I was lucky my parents were able to help me a little, and I was able to get some financial aid. If they'd told me they would only pay for community college I'd have wanted to ask for that money toward tuition for a four year college instead. But I'd probably not have been able to ask and would have not done as well as I have, I think. 

Plus going away to college, while expensive and not for everyone, can really help shape a person. I know it's anecdotal and not true for everyone - but most of the people I know who stayed home while attending college, community or a 4-year school - took far longer to "adult" than those who lived away from home during that time. Some people need that jump into the deep end.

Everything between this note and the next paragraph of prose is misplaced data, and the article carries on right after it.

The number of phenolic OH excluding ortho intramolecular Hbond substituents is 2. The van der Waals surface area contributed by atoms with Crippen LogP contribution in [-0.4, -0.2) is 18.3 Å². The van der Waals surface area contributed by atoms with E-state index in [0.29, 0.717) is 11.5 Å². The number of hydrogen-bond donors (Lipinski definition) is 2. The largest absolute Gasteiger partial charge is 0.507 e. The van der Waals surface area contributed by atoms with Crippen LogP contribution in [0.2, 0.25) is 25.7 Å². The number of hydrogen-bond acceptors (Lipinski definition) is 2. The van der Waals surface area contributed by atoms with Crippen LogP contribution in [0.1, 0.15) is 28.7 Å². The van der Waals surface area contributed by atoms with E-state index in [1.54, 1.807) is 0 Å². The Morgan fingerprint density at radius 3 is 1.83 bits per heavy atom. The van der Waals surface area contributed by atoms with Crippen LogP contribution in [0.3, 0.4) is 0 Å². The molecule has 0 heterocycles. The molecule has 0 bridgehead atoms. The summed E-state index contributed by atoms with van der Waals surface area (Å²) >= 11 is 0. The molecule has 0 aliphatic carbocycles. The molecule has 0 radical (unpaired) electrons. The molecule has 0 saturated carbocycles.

Totally agree with most of this. My daughter graduated high school last year. Going to community college would have been a total waste for her. So many of the “basics” can be taken in high school for college credit now. My daughter graduated with 19 hours done already. She was accepted into the honors program in her college which cuts all the gen ed requirements and instead adds one honors course each semester. So she was able to start off her very first year taking almost all courses in her major. Her major has a 5 year masters program. Due to being ahead with the high school courses and being in the honors program she can finish the entire program in 4 years. So she’ll have a bachelors & masters in 4. If she had wasted time at community college she’d still be having to take 4 years after spending 2 there.